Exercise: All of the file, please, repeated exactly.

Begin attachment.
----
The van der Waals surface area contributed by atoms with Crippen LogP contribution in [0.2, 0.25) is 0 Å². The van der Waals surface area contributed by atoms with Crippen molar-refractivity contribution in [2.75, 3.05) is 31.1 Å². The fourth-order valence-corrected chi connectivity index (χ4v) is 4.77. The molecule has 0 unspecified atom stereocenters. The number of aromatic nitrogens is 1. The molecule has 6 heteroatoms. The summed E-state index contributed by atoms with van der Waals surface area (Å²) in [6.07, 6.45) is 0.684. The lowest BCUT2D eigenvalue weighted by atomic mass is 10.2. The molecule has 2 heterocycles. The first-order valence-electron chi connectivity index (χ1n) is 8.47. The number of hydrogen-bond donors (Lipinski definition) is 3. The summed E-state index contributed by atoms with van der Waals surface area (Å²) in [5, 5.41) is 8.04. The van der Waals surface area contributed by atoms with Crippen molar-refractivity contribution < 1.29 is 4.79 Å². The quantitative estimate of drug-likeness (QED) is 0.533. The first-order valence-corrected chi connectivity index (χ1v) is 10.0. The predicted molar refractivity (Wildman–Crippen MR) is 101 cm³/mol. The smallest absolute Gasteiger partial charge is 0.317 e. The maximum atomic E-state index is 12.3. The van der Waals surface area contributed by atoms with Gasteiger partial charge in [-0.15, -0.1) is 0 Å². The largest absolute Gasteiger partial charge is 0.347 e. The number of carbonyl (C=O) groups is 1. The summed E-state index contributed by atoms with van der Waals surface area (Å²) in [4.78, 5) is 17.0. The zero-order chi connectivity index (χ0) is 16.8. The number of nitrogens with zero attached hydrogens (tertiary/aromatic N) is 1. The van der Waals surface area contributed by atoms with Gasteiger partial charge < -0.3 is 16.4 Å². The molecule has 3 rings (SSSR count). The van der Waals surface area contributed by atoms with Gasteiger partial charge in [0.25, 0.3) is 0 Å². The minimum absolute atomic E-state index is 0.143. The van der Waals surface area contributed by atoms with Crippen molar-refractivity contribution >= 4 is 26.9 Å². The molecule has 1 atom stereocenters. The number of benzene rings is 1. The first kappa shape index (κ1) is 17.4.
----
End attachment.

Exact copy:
The van der Waals surface area contributed by atoms with Crippen LogP contribution in [0.2, 0.25) is 0 Å². The van der Waals surface area contributed by atoms with Crippen molar-refractivity contribution in [2.75, 3.05) is 31.1 Å². The fourth-order valence-corrected chi connectivity index (χ4v) is 4.77. The molecule has 0 unspecified atom stereocenters. The number of aromatic nitrogens is 1. The molecule has 6 heteroatoms. The summed E-state index contributed by atoms with van der Waals surface area (Å²) in [6.07, 6.45) is 0.684. The lowest BCUT2D eigenvalue weighted by atomic mass is 10.2. The molecule has 2 heterocycles. The first-order valence-electron chi connectivity index (χ1n) is 8.47. The number of hydrogen-bond donors (Lipinski definition) is 3. The summed E-state index contributed by atoms with van der Waals surface area (Å²) in [5, 5.41) is 8.04. The van der Waals surface area contributed by atoms with Crippen molar-refractivity contribution < 1.29 is 4.79 Å². The quantitative estimate of drug-likeness (QED) is 0.533. The first-order valence-corrected chi connectivity index (χ1v) is 10.0. The predicted molar refractivity (Wildman–Crippen MR) is 101 cm³/mol. The smallest absolute Gasteiger partial charge is 0.317 e. The maximum atomic E-state index is 12.3. The van der Waals surface area contributed by atoms with Gasteiger partial charge in [-0.15, -0.1) is 0 Å². The largest absolute Gasteiger partial charge is 0.347 e. The number of carbonyl (C=O) groups is 1. The summed E-state index contributed by atoms with van der Waals surface area (Å²) in [4.78, 5) is 17.0. The zero-order chi connectivity index (χ0) is 16.8. The number of nitrogens with zero attached hydrogens (tertiary/aromatic N) is 1. The van der Waals surface area contributed by atoms with Gasteiger partial charge < -0.3 is 16.4 Å². The molecule has 3 rings (SSSR count). The van der Waals surface area contributed by atoms with Gasteiger partial charge in [0.25, 0.3) is 0 Å². The minimum absolute atomic E-state index is 0.143. The van der Waals surface area contributed by atoms with Crippen molar-refractivity contribution >= 4 is 26.9 Å². The molecule has 1 atom stereocenters. The number of benzene rings is 1. The first kappa shape index (κ1) is 17.4.